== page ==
Biological psychiatry in the children’s ward was mostly observational, lacking in-depth analysis of the causes of mental illness, and reporting details matter-of-factly. The records focus on problems, not explanations. Sally Swartz (2018) analyses historiographical issues in research on lunatic asylums and investigates where unarticulated thoughts can be discerned in the records, duly questioning how much we can actually infer from them. This applies to children’s psychiatric records, too. As my research material concerns children, whose experiences in general are even more non-verbal than those of adults, this question is even more essential than in the case of the latter; the same applies to the staff’s communication with and about the children. The silences are also noteworthy in this respect. It is not clear what certain silences in the patient records mean. They are related to the difficulty in identifying the agency of the child (see, e.g., Gleason, 2016; Vehkalahti, 2010 on this topic), but also to the challenge of grasping what the psychiatric interpretations were, and what their significance was for the way in which the child was treated on a daily basis.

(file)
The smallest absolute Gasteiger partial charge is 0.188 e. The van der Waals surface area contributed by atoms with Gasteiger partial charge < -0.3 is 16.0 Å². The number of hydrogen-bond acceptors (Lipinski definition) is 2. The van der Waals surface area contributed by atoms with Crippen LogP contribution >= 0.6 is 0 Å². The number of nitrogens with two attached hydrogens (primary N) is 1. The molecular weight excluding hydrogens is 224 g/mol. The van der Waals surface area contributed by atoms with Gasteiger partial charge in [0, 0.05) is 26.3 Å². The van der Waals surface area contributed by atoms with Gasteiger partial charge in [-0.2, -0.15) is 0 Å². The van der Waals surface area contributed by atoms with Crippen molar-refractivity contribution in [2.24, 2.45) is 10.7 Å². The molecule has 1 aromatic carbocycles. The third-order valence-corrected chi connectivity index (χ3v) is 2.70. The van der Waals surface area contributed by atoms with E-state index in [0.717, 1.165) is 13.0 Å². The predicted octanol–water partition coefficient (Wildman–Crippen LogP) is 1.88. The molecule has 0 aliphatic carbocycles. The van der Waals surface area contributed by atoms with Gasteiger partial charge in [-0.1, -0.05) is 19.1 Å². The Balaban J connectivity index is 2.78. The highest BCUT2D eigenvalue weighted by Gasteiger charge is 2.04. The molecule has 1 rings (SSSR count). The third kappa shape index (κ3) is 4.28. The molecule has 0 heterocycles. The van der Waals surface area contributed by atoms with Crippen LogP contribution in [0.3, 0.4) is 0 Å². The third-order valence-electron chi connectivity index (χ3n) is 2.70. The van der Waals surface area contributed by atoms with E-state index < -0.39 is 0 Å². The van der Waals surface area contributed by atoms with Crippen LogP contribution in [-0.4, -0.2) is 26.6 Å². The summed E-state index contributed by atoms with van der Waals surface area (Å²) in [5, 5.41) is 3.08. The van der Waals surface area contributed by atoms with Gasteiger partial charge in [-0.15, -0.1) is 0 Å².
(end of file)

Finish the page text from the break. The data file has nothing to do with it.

The diagnosis of psychopathy was applied in many contexts in twentieth-century psychiatry, including children with mental and behavioural problems. Greg Eghigian (2015) has described psychopathy as the diagnosis for dysfunctional children in Germany during the era of the Weimar Republic. Similarly, and unsurprisingly, as Finland adopted the diagnosis from Germany in the first place, it was likewise applied to children in the Nordic country. The diagnosis of psychopathy was a broad category for mental health problems that dealt with deviance and required medical intervention. At the same time, psychopathy enabled specialisation, as there were subcategories within this broad category, and first-hand experience helped in gaining knowledge about those categories. The broad category also explains why it was applied to children – the hospitals followed the nosology required by the Finnish National Board of Health, and psychopathy was deemed the most appropriate diagnosis available for describing children with behavioural problems (Parhi, 2018).